At the UXPA 2013 conference that took place three weeks ago here in DC, I got to do my first Ignite talk thanks to Jonathan Strohl and Jen Romano Bergstrom who pulled me into a Fors Marsh led session on research methods.
What is Ignite?
For those not familiar with the Ignite format, presenters are expected to speak for 5 minutes using 20 slides that auto-advance at 15 second intervals. It was quite an interesting experience in and of itself, and one that I would certainly do again. That said, while I’m very comfortable speaking to groups, I admit to being a little nervous about being able to pull this off successfully. Normally in the first 5 minutes of a talk, I’d be introducing the topic, not providing an introduction, the core ideas, and a conclusion.
Free-form Testing and Jello
When Jonathan and Jen asked me to pick a research method topic that I would like to advocate for, I decided to pitch what I called “free-form testing,” which was just my way of saying that user researchers should not obsess with following a script to the point that research findings can’t be fully uncovered. While this may not be good advice when trying to provide quantitative results, a lot of user research, and what I usually do, involves small sample sizes and largely qualitative findings.
I was the second presenter in the series of 5 presenters, and when I got up to speak, I introduced my topic with a picture of Jello to represent flexibility and adaptation to one’s environment. While this was followed by 19 more illustrations, the Jello seemed to stand out most. So, when there was time for a Q&A, I made sure to reference the Jello in just about every answer. The answers that we all gave in the Q&A were extreme, but I had the most fun when Jen took a vocal stand against my research method. Our “disagreement,” as well as the Jello, followed me through to the end of the conference. Those that had been at the session told me how much they enjoyed it, particularly the Jello theme and the disagreement, and many who had not been at the session relayed that they had heard about the session from others.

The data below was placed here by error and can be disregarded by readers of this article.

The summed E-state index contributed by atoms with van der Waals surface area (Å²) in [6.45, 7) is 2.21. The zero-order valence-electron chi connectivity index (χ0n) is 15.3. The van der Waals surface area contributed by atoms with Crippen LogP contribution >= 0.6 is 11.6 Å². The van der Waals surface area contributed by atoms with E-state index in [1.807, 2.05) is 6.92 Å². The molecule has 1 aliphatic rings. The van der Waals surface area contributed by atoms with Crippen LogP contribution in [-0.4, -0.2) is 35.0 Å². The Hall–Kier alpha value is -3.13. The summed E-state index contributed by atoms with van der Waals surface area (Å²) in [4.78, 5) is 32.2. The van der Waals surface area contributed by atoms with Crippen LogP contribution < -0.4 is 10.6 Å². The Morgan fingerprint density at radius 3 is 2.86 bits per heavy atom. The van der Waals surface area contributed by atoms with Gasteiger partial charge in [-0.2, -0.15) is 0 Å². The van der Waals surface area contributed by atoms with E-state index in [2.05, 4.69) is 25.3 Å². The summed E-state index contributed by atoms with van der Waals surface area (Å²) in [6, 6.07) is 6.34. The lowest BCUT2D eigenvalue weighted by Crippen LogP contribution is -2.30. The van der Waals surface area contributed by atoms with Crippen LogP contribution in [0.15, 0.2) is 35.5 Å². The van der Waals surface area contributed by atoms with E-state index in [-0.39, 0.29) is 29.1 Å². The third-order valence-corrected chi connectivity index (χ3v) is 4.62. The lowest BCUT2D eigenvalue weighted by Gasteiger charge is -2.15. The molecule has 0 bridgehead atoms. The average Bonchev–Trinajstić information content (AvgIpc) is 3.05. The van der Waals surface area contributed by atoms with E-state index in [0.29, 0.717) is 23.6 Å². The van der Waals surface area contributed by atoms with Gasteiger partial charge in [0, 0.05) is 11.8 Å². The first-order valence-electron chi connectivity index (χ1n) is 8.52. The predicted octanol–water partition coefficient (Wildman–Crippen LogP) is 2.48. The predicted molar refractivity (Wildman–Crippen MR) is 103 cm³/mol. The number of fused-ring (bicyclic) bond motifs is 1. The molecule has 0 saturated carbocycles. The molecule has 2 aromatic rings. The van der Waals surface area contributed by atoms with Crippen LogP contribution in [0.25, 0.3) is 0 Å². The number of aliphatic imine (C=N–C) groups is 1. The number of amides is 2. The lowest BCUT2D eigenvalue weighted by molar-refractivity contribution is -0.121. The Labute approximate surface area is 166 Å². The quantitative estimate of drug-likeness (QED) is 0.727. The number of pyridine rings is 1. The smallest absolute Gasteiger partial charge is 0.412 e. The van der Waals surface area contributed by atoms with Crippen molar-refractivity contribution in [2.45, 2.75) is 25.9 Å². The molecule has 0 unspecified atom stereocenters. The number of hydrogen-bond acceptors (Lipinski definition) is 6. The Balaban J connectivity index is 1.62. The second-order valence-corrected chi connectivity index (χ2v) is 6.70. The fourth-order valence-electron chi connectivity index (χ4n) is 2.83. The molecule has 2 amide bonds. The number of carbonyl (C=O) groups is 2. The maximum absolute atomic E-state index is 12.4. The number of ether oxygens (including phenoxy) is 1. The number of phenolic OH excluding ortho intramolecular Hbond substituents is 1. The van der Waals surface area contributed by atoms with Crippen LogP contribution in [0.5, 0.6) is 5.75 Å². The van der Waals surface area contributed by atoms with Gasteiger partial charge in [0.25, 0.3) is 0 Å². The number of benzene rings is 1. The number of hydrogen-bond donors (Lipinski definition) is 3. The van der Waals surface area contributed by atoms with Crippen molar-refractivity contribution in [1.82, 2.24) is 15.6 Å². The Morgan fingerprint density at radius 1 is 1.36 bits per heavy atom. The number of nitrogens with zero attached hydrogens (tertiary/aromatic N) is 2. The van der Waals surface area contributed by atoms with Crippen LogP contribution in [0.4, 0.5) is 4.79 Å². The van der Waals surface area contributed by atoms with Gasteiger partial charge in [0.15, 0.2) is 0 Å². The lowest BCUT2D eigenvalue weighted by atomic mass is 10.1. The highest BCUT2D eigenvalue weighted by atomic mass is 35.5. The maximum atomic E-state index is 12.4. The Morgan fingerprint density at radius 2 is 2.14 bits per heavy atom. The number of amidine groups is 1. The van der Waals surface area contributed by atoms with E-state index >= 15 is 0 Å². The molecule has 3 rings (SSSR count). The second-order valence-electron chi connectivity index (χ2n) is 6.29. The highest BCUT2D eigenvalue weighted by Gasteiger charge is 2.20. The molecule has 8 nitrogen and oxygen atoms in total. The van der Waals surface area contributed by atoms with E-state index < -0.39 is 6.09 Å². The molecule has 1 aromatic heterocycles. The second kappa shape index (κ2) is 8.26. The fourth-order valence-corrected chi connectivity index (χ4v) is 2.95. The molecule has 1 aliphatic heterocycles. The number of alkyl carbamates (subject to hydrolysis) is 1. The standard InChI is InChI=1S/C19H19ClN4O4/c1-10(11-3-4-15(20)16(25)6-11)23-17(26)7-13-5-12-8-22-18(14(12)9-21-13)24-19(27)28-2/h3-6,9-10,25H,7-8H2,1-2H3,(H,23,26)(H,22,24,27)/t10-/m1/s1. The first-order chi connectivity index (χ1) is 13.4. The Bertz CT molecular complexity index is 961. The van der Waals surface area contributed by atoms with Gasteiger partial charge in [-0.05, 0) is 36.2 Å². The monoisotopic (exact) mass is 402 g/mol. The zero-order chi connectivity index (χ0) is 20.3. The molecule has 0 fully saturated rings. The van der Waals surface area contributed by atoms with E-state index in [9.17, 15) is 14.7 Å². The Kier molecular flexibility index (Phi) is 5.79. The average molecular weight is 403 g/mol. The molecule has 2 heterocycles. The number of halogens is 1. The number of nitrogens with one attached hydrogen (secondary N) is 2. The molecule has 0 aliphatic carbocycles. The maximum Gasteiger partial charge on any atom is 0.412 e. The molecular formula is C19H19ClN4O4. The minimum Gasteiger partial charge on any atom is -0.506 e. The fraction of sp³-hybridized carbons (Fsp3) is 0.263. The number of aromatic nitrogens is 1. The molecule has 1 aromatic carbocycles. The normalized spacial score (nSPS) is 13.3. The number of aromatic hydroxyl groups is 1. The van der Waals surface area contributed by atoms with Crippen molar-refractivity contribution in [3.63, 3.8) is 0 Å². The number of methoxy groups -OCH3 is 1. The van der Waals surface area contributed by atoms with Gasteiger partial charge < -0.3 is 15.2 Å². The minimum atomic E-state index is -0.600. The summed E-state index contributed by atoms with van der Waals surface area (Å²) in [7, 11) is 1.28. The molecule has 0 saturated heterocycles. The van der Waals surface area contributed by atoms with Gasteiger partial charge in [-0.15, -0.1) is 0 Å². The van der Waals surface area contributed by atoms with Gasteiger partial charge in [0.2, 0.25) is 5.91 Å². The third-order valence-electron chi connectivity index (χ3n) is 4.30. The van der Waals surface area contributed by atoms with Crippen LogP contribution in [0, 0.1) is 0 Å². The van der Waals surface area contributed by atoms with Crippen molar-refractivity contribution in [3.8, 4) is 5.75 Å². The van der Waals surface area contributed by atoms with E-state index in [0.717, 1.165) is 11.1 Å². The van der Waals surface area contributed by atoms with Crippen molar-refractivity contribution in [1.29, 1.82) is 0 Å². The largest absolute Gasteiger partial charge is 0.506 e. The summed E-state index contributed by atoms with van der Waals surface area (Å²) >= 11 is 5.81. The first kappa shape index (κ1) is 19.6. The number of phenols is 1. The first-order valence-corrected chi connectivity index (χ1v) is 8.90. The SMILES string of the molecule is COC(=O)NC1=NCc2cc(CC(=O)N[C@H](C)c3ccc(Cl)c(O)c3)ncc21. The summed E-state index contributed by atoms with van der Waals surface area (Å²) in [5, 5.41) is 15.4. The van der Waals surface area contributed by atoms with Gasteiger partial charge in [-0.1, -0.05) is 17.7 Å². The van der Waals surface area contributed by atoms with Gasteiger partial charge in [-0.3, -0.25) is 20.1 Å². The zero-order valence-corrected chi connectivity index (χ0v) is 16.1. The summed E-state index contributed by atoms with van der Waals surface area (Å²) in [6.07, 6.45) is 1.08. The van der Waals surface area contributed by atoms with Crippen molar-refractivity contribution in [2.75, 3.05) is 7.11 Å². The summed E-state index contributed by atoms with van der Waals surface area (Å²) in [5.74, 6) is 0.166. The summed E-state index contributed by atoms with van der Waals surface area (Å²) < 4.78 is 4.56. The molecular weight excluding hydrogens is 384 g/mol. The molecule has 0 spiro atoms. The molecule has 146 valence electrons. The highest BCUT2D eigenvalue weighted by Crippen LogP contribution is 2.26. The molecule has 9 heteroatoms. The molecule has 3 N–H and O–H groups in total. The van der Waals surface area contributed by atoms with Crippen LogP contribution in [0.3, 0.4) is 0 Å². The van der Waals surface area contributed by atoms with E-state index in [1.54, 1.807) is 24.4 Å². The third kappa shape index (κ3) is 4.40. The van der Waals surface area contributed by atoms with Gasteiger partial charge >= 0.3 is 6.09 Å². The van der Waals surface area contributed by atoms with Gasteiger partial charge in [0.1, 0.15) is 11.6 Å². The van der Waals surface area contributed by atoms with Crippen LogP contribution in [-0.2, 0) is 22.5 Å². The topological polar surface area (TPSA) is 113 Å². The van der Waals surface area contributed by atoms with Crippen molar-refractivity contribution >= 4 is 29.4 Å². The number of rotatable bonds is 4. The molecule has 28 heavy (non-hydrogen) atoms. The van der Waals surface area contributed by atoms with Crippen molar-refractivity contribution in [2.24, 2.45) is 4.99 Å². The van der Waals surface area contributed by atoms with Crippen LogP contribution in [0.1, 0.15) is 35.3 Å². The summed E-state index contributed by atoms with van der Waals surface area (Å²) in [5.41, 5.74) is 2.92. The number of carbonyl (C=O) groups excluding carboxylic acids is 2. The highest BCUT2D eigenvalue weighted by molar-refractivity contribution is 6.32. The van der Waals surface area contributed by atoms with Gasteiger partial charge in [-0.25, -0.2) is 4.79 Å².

For primarily qualitative research, I believe that what makes a good user researcher is recognizing when a script makes sense as-is, for example with task wording and suggested probes, and also realizing when it does not make sense to stick to the script. At times, I’ve realized that based on a participant’s background, the question were not wholly appropriate. So I’ve adjusted the task question as was necessary. Other times I’ve added probing questions that were not in the original script because I wanted to verify a hunch or better understand a participant’s behavior.
Sync with others.
In addition, a key career skill in a variety of contexts is the ability to “sync” with others. That is, to get into lock-step with their body language, the way they speak, and the way they behave in order to really connect with them and to have them respond fully. To some extent this seems to be a native skill, something people either do naturally or they don’t. If at all possible, it’s important to sync with participants in order to understand how and why they do what they do with the technology, and to adapt appropriately.
Apply flexibility to reports too.
This same flexibility should be applied to reports too. While I know that I need to stick to whatever reporting constraints are put on me by my clients, whenever there is an allowance for flexibility, I like to let the report structure jump out at me in the same way that a stereogram image will jump out and appear three-dimensional when you stare at it long enough. In short, each report has something unique and special to convey, and the way that it’s best conveyed is likely going to be different for different sets of results.
Research becomes more exciting.
I am a user experience thrill seeker and am always trying to find adventure in my work. By being flexible and doing whatever it takes to successfully meet the end goals and answer the most critical research questions, the research process itself becomes more exciting.
Let stakeholders know.
While I always encourage stakeholders to watch sessions, my only word of caution to those who want to be more flexible is that stakeholders are informed that the script is not going to be followed verbatim and that they should trust the user researcher to adapt as appropriate to provide the answers that the stakeholder needs.
Soon to be posted at Ignite.
As I understand it, the UXPA 2013 Ignite session recordings will be posted on the Ignite website. Look for a link here as soon as it goes live.